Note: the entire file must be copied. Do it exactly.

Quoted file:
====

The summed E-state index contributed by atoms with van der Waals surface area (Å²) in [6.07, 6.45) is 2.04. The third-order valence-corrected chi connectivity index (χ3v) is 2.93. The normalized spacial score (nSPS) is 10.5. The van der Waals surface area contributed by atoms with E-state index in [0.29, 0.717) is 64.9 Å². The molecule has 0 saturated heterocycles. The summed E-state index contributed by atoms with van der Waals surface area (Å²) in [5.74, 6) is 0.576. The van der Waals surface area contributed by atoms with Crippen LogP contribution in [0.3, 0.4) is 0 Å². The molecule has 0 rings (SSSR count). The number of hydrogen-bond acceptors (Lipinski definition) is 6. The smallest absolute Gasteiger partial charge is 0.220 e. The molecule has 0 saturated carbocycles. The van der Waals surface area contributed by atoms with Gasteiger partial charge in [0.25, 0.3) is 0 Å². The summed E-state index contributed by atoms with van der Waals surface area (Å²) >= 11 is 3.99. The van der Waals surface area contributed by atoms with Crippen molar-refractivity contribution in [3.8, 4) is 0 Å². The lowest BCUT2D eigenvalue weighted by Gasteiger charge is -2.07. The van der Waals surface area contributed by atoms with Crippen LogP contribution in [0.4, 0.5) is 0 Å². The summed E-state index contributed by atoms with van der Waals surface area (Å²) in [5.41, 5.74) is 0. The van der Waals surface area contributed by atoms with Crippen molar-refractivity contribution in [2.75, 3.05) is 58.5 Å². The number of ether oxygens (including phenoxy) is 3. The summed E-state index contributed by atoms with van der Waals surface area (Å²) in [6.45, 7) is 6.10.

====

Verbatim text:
The summed E-state index contributed by atoms with van der Waals surface area (Å²) in [6.07, 6.45) is 2.04. The third-order valence-corrected chi connectivity index (χ3v) is 2.93. The normalized spacial score (nSPS) is 10.5. The van der Waals surface area contributed by atoms with E-state index in [0.29, 0.717) is 64.9 Å². The molecule has 0 saturated heterocycles. The summed E-state index contributed by atoms with van der Waals surface area (Å²) in [5.74, 6) is 0.576. The van der Waals surface area contributed by atoms with Crippen LogP contribution in [0.3, 0.4) is 0 Å². The molecule has 0 rings (SSSR count). The number of hydrogen-bond acceptors (Lipinski definition) is 6. The smallest absolute Gasteiger partial charge is 0.220 e. The molecule has 0 saturated carbocycles. The van der Waals surface area contributed by atoms with Gasteiger partial charge in [0.25, 0.3) is 0 Å². The summed E-state index contributed by atoms with van der Waals surface area (Å²) >= 11 is 3.99. The van der Waals surface area contributed by atoms with Crippen molar-refractivity contribution in [3.8, 4) is 0 Å². The lowest BCUT2D eigenvalue weighted by Gasteiger charge is -2.07. The van der Waals surface area contributed by atoms with Crippen LogP contribution in [0.4, 0.5) is 0 Å². The summed E-state index contributed by atoms with van der Waals surface area (Å²) in [5.41, 5.74) is 0. The van der Waals surface area contributed by atoms with Crippen molar-refractivity contribution in [2.75, 3.05) is 58.5 Å². The number of ether oxygens (including phenoxy) is 3. The summed E-state index contributed by atoms with van der Waals surface area (Å²) in [6.45, 7) is 6.10.